When I encounter a new technology, at this point, it usually doesn’t take long to slot it into the larger context of computing services. For instance, I recently tried to use Elasticsearch for a project at work. While I eventually found an easier way to do what I needed to do, through several weeks of experimentation, I now know what that technology is about, what problems it solves, how it works, and what it takes to implement it. Now I have this tool in my toolbox, and it’s very possible that I will yet use it for a different project. I’m incredibly grateful that I have a job where I can occasionally do a little “R&D” like this, to learn something new, but it takes substantially less time to divert my attention like this, than other people might spend, because of the experience I already have.

Second, I understand the field I write software to support, because I studied it. I think the modern incarnation of the programmer, toiling away in the bowels of a big company — which is most developers, by simple numbers — is the total inverse of this ideal. I have a degree in mechanical engineering. I’m a good engineer, for the same reason I consider myself a “full-stack” guy. I see the big picture, and how everything underneath it contributes to making it look the way it does.

Even more than studying the math and physics, I was drawn to engineering, because that’s how my mind works. When I look at an engine, I notice the systems that are interoperating: the mechanical masses, the fluid flows, the thermals, the electrical connections, the air flow. I feel these things in my gut and see them in my mind’s eye. I understand how all of these subsystems work to produce power and torque, the difference between those two things, and when it’s appropriate to focus on one over the other. To me, it’s the same thing with an IT solution. I can picture the large subsystems working together to make up the final system in my head, and see the servers, the services, the networks, the databases, the networking, and the automation that will be needed to implement it.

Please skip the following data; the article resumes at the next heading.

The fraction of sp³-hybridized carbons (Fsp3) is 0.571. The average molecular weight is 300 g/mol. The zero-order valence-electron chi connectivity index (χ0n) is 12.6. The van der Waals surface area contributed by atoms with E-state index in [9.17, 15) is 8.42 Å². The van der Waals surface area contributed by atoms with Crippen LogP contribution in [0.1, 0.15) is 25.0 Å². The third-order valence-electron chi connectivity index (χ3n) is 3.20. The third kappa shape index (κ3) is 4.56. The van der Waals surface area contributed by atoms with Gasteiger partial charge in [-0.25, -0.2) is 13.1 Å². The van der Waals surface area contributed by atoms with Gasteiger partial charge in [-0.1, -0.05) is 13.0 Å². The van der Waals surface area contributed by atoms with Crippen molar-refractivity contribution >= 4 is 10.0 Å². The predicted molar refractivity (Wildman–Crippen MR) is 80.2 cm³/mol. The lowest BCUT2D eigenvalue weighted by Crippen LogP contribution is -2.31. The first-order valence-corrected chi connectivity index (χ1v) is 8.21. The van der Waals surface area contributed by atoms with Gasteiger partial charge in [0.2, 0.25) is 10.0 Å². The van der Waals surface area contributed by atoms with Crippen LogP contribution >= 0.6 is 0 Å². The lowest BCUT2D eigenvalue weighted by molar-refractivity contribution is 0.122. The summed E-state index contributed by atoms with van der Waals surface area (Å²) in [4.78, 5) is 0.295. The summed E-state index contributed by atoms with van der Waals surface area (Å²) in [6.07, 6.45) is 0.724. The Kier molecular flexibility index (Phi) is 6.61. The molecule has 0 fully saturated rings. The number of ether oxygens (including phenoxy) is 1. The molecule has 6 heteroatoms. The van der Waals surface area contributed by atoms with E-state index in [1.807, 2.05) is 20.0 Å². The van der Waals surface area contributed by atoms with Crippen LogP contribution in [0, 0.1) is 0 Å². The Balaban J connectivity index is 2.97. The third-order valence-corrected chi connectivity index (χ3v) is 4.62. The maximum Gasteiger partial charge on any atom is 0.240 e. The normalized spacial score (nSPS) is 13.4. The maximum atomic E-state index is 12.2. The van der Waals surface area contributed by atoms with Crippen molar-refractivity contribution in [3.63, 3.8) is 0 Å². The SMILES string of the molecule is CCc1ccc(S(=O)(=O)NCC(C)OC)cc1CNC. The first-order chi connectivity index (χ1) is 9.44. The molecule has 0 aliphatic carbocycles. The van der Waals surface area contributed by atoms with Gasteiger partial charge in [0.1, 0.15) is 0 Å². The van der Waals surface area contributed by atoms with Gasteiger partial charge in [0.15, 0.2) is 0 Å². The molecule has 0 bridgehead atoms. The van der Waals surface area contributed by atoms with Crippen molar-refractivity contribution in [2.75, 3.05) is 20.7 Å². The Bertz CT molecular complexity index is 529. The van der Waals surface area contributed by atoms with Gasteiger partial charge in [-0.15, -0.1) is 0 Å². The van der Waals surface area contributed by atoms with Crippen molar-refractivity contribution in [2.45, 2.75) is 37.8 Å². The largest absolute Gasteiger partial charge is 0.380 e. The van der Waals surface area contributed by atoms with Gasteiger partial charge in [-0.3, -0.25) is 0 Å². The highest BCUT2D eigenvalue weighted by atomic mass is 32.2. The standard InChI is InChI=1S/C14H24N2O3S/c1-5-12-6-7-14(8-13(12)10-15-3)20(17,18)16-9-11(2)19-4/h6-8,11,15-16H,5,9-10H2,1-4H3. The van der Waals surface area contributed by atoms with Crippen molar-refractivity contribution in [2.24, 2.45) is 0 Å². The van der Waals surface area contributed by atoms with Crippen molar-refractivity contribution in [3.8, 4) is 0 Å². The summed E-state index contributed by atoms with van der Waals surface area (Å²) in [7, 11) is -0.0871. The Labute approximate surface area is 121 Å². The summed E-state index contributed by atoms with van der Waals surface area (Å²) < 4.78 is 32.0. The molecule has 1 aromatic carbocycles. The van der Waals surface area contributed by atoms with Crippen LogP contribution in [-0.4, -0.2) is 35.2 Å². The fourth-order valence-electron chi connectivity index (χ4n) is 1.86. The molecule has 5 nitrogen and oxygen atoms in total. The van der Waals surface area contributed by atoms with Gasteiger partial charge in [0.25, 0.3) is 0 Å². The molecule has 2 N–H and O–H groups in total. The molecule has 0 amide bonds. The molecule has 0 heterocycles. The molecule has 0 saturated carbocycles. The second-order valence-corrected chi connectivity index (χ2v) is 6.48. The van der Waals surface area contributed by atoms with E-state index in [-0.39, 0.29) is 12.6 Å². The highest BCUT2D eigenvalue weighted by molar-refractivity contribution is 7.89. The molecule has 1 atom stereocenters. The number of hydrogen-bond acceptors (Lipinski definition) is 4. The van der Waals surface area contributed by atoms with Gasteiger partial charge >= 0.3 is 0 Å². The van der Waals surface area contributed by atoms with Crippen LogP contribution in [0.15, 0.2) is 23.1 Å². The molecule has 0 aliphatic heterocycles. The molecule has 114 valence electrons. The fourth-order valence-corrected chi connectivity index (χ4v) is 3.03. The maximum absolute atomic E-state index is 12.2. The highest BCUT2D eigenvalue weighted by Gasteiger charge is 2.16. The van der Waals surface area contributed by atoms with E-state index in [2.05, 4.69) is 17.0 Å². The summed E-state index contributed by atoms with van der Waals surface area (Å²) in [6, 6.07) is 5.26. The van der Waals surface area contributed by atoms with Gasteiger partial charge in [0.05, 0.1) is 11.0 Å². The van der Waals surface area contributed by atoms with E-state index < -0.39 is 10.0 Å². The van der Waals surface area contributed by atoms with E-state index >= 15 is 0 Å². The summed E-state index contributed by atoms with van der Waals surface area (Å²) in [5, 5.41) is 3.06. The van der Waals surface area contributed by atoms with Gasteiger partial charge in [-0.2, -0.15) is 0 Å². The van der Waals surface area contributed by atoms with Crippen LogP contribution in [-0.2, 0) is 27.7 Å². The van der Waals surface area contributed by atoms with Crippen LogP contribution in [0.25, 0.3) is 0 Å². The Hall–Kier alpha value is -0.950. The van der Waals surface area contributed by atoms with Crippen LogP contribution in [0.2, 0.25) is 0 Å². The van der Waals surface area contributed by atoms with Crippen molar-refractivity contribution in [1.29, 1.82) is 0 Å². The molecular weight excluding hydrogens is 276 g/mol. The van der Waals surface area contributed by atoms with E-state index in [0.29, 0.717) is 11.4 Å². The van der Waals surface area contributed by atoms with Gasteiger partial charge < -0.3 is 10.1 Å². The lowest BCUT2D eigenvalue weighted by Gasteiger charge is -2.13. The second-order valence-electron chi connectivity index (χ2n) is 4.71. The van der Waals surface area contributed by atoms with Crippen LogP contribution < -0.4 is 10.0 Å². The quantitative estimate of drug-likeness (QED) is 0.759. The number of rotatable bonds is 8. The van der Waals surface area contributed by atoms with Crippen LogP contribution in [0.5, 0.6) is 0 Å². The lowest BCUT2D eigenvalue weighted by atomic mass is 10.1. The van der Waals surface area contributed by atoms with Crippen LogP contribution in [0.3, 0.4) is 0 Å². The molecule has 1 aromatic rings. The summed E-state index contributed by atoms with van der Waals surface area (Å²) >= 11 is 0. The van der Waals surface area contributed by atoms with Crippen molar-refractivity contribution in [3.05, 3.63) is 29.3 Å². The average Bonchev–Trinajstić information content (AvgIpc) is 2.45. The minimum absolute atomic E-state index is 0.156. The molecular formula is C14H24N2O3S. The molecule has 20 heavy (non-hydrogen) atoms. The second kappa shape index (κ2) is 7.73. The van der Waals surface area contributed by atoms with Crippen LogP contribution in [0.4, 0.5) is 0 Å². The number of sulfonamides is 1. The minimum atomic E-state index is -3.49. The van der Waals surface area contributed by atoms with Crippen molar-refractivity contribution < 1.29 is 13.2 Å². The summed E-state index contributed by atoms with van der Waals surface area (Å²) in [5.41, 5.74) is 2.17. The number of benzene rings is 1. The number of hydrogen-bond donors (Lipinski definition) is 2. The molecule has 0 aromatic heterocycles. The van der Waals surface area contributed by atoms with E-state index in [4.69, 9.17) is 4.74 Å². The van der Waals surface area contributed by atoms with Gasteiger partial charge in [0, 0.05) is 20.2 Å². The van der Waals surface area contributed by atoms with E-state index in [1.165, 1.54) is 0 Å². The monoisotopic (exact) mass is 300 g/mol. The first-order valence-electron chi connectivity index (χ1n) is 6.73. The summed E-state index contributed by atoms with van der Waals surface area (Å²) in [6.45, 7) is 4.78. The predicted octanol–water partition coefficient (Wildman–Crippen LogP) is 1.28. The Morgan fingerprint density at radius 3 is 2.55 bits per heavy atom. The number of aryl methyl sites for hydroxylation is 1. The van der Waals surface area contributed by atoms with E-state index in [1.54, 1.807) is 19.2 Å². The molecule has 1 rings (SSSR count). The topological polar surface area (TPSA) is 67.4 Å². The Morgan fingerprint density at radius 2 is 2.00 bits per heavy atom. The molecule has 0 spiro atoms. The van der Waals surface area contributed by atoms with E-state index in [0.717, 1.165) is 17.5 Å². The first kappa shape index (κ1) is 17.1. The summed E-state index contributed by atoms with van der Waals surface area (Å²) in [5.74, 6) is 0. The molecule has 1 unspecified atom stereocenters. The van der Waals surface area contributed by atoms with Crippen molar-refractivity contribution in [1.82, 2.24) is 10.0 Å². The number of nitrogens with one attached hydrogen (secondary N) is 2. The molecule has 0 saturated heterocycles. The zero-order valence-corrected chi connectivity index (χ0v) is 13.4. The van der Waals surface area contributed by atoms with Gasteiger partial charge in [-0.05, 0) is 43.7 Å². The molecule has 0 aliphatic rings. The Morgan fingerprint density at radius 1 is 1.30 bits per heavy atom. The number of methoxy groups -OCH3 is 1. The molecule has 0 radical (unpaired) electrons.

In a lot of ways, the training in how to think about a problem in engineering school is perfectly suited to creating full-stack solutions. Start with restating the problem. Get to the heart of the business problem you’re trying to solve. Where’s the friction? State the givens. What do we know already? What pieces of data do we have? How do we get that into the system? Finally, specify what you’re solving for. What are we missing? How are we going to transform what we have into what we want? How will the people who will use the system need the program to work, and the data to be shown?

Most people working in software in my industry have been trained in how to write some code, and that’s about the end of it. They might understand how to write a loop in Java, but they don’t understand how to setup a Java application server, or a load balancer, or a firewall, to say nothing about the database. They also don’t understand how our products work, how they’re designed, or what the engineers working on them need to help them in that endeavor. I find myself in the rather rare position of understanding both halves of this equation. In my 25-year career, I’ve met only a handful of people who can straddle the fence between the physical, engineering problem domain, and the IT implementation like this. In the manufacturing world, we are indeed few and far between.

There’s one other thing I want to talk about, and that this article’s presumption that Javascript is the piece for the front-end, in the jigsaw puzzle that is a full-stack web application these days. I still like Rails’ templates, and, of course, Microsoft is pushing Razor. Javascript enhances both of these things. However, the article hints at how a lot of people are doing the entire front-end in Javascript now, and I find that disappointing. In an aborted effort, I tried writing an application in Java with an Angular2 front end. The amount of duplication astounded me. When you combine this duplication with the fact that Java and typed Javascript are two of the most verbose languages to work with, well, you get a mess.